Author Topic: Value Investors  (Read 1982 times)

zoro

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Value Investors
« on: November 10, 2020, 06:13:55 AM »
I know the orthodoxy here is indexing everything, but I'm wired as a value guy, always have been, and I thought you might like this post I put on my blog in August. I think its very relevant today.

No one seems to talk about value anymore, I mostly hear people talk about the future growth potential of companies. Then again, those who have cared about valuations have spent the last year having their nut sack nailed to a wall, so I cannot fault value nerds for abandoning the true religion to now pay 40 times revenue for unprofitable growth. There’s a powerful incentive to ignore facts and go with what’s working and value investing clearly hasn't been working.
I don't disagree that some of these asset light companies are great businesses - almost always superior to a capital-intensive industrial business and for that matter, a branded industrial business is still preferable to a capital-intensive commodity business with volatile pricing. I think most intuitively understand this. However there is a price for everything and as more and more capital concentrates on the “best businesses,” amplified by indexing the rest of the market has collapsed to valuations that are insane.
In the thirty years I’ve been reading investor letters, I would argue that the valuation gap has never been this large.  Even in 2000 when there was a massive gap, it was not 2020 big. During the growth correction that followed growth collapsed 3000 basis points relative to value.
I don’t know when, but there will be a massive re-allocation at some point and capital will flee from the high flyers and into the more mundane businesses that I obsess about. This process will be fast, sudden and violent.  Like the Spanish inquisition no one ever expects the mean-reversion. When the smartest value managers I know write investor letters where they talk about business quality and ignore valuation, who else is left to buy at these crazy levels. “growth” stocks have never been as crowded. Many people are openly joking about the alpha frauds create, as they throw in the towel on common sense and succumb to performance pressures. This is how tops are made.
In order to exploit this when it happens I have started putting on mean reversion trades keeping market neutral by shorting QLD (a proxy for 2x QQQ) i.e shorting growth, and buying IWN - the Russell Value index. 

cool7hand

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Re: Value Investors
« Reply #1 on: November 10, 2020, 06:49:12 AM »
I think that the indexing folks like me read this and see market timing. If you are right that there will be some seismic shift to value investing, the indexers are minimally insulated against it because they hold both growth and value companies. But because the shift might never occur or because of the lost opportunity to benefit from growth stocks pending the shift, why not just index?  Then I don't need a crystal ball to see the future. That's how I think about it.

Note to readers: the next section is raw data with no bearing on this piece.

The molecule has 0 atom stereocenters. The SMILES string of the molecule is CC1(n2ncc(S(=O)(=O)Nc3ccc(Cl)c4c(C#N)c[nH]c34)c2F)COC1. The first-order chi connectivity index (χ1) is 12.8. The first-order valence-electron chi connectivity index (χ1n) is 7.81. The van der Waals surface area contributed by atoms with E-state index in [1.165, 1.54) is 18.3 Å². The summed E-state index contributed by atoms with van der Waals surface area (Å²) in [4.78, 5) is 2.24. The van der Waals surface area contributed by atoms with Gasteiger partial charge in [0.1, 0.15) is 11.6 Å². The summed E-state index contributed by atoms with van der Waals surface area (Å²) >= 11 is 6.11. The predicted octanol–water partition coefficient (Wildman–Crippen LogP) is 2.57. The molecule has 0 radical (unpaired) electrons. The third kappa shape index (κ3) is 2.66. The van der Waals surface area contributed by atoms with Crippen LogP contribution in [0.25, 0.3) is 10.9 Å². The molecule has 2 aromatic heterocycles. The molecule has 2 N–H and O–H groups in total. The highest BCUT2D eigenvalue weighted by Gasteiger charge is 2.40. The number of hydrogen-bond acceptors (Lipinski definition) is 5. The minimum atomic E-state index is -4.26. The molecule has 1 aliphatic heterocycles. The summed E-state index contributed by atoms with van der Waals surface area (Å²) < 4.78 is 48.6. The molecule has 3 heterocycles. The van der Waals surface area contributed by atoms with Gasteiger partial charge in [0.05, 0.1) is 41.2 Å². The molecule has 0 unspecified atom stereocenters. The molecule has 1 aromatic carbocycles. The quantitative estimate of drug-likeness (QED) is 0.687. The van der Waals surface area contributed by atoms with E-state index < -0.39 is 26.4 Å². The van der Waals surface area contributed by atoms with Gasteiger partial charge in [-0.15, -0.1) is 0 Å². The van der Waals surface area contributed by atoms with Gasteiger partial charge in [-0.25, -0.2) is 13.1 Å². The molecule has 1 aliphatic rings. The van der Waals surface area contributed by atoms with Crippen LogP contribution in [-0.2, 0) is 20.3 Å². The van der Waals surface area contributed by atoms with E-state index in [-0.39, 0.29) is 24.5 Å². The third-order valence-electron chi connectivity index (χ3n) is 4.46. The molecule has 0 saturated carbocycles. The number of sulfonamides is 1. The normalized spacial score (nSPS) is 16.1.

zoro

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Re: Value Investors
« Reply #2 on: November 10, 2020, 08:20:52 AM »
Yes i can see why indexers could view it as timing. My philosophy is a bit different - maybe you could call it 'value timing'. I aim to sell things that are insanely expensive, and buy things that are good value based on the DCF of their earnings. I think both approaches are consistent with being MMM.
I also think it applies to all asset classes. For example - my first rental building I bought in 2001 for $81k it was a good deal. $1000 in rent/month. Prices went - crazy rents didn't. The DCF didnt make sense I sold it for $240k in August 2005. After the guy who bought it went bankrupt, I bought the same house back in 2015 for $66k at the foreclosure auction.  (Now im getting $1575/month in rent)
Its the exact same process I follow for my stock portfolio.

MustacheAndaHalf

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Re: Value Investors
« Reply #3 on: November 10, 2020, 09:34:06 AM »
I think you're about 2 days too late to say growth has never been as crowded.  Covid-19 news has dominated the market for months, and Monday was no exception.

Movie theaters shut, so people flocked to Netflix.  Malls and retail shut, so people relied on Amazon heavily.  Cloud services became in demand, benefitting numerous tech companies.  All of those are growth stocks, which have benefitted from a lack of competition.

Banks are tend to be some of the bigger value companies in the market, and they've had to deal with much lower interest rates.  Lots of other value companies are brick and mortar businesses which have been closed or unable to return to full capacity.  So value has been hurt by Covid-19, while growth has benefitted.

Monday's vaccine news began a shift towards value, away from growth.  Bank stocks went up over 10%, while the tech-heavy Nasdaq is down 2 days in a row.  With more vaccine news, I think you'll see more of the same.

It looks like Covid vaccines could end outbreaks by the middle of 2021, so I plan to stay value tilted until then.  I guess I'm a "bad weather" value investor, since I plan to drop my value tilt before summer.

ChpBstrd

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Re: Value Investors
« Reply #4 on: November 10, 2020, 07:18:22 PM »